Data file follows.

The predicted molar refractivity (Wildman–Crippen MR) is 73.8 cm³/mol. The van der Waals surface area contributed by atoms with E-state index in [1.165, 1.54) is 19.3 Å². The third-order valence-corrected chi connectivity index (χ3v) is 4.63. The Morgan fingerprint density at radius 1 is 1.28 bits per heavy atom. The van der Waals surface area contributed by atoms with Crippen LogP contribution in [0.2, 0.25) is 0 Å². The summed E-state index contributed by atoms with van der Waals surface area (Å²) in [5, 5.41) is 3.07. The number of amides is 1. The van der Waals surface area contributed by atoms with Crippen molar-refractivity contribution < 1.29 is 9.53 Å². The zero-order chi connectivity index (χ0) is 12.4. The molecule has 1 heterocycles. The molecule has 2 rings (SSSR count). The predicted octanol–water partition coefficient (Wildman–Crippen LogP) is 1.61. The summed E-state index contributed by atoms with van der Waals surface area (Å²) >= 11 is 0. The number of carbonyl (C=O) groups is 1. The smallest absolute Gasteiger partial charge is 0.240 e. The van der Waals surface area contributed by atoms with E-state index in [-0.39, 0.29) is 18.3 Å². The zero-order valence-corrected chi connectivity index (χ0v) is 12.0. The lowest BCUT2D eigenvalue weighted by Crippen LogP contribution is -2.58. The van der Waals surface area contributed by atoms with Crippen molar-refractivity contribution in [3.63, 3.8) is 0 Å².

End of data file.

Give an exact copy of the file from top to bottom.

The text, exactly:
The predicted molar refractivity (Wildman–Crippen MR) is 73.8 cm³/mol. The van der Waals surface area contributed by atoms with E-state index in [1.165, 1.54) is 19.3 Å². The third-order valence-corrected chi connectivity index (χ3v) is 4.63. The Morgan fingerprint density at radius 1 is 1.28 bits per heavy atom. The van der Waals surface area contributed by atoms with Crippen LogP contribution in [0.2, 0.25) is 0 Å². The summed E-state index contributed by atoms with van der Waals surface area (Å²) in [5, 5.41) is 3.07. The number of amides is 1. The van der Waals surface area contributed by atoms with Crippen molar-refractivity contribution < 1.29 is 9.53 Å². The zero-order chi connectivity index (χ0) is 12.4. The molecule has 1 heterocycles. The molecule has 2 rings (SSSR count). The predicted octanol–water partition coefficient (Wildman–Crippen LogP) is 1.61. The summed E-state index contributed by atoms with van der Waals surface area (Å²) >= 11 is 0. The number of carbonyl (C=O) groups is 1. The smallest absolute Gasteiger partial charge is 0.240 e. The van der Waals surface area contributed by atoms with E-state index in [-0.39, 0.29) is 18.3 Å². The zero-order valence-corrected chi connectivity index (χ0v) is 12.0. The lowest BCUT2D eigenvalue weighted by Crippen LogP contribution is -2.58. The van der Waals surface area contributed by atoms with Crippen molar-refractivity contribution in [3.63, 3.8) is 0 Å².